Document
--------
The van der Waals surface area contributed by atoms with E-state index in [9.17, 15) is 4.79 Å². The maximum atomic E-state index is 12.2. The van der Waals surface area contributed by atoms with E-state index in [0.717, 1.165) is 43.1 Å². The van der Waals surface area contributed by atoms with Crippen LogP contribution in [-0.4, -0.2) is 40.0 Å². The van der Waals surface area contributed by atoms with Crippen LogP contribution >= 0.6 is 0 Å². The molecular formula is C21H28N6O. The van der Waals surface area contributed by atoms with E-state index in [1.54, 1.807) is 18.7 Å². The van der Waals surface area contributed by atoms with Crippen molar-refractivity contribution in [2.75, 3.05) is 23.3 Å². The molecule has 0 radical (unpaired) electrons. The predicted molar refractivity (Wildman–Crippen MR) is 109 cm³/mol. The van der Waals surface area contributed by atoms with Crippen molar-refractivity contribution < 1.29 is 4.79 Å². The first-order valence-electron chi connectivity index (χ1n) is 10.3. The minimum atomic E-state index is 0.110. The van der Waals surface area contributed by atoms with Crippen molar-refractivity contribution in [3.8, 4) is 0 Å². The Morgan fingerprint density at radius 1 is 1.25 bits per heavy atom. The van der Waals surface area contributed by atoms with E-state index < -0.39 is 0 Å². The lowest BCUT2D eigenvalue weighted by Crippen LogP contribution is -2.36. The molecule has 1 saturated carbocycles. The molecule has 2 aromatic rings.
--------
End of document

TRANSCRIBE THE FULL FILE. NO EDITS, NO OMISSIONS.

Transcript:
The van der Waals surface area contributed by atoms with E-state index in [9.17, 15) is 4.79 Å². The maximum atomic E-state index is 12.2. The van der Waals surface area contributed by atoms with E-state index in [0.717, 1.165) is 43.1 Å². The van der Waals surface area contributed by atoms with Crippen LogP contribution in [-0.4, -0.2) is 40.0 Å². The van der Waals surface area contributed by atoms with Crippen LogP contribution >= 0.6 is 0 Å². The molecular formula is C21H28N6O. The van der Waals surface area contributed by atoms with E-state index in [1.54, 1.807) is 18.7 Å². The van der Waals surface area contributed by atoms with Crippen molar-refractivity contribution in [2.75, 3.05) is 23.3 Å². The molecule has 0 radical (unpaired) electrons. The predicted molar refractivity (Wildman–Crippen MR) is 109 cm³/mol. The van der Waals surface area contributed by atoms with Crippen molar-refractivity contribution < 1.29 is 4.79 Å². The first-order valence-electron chi connectivity index (χ1n) is 10.3. The minimum atomic E-state index is 0.110. The van der Waals surface area contributed by atoms with Crippen molar-refractivity contribution in [3.8, 4) is 0 Å². The Morgan fingerprint density at radius 1 is 1.25 bits per heavy atom. The van der Waals surface area contributed by atoms with E-state index < -0.39 is 0 Å². The lowest BCUT2D eigenvalue weighted by Crippen LogP contribution is -2.36. The molecule has 1 saturated carbocycles. The molecule has 2 aromatic rings.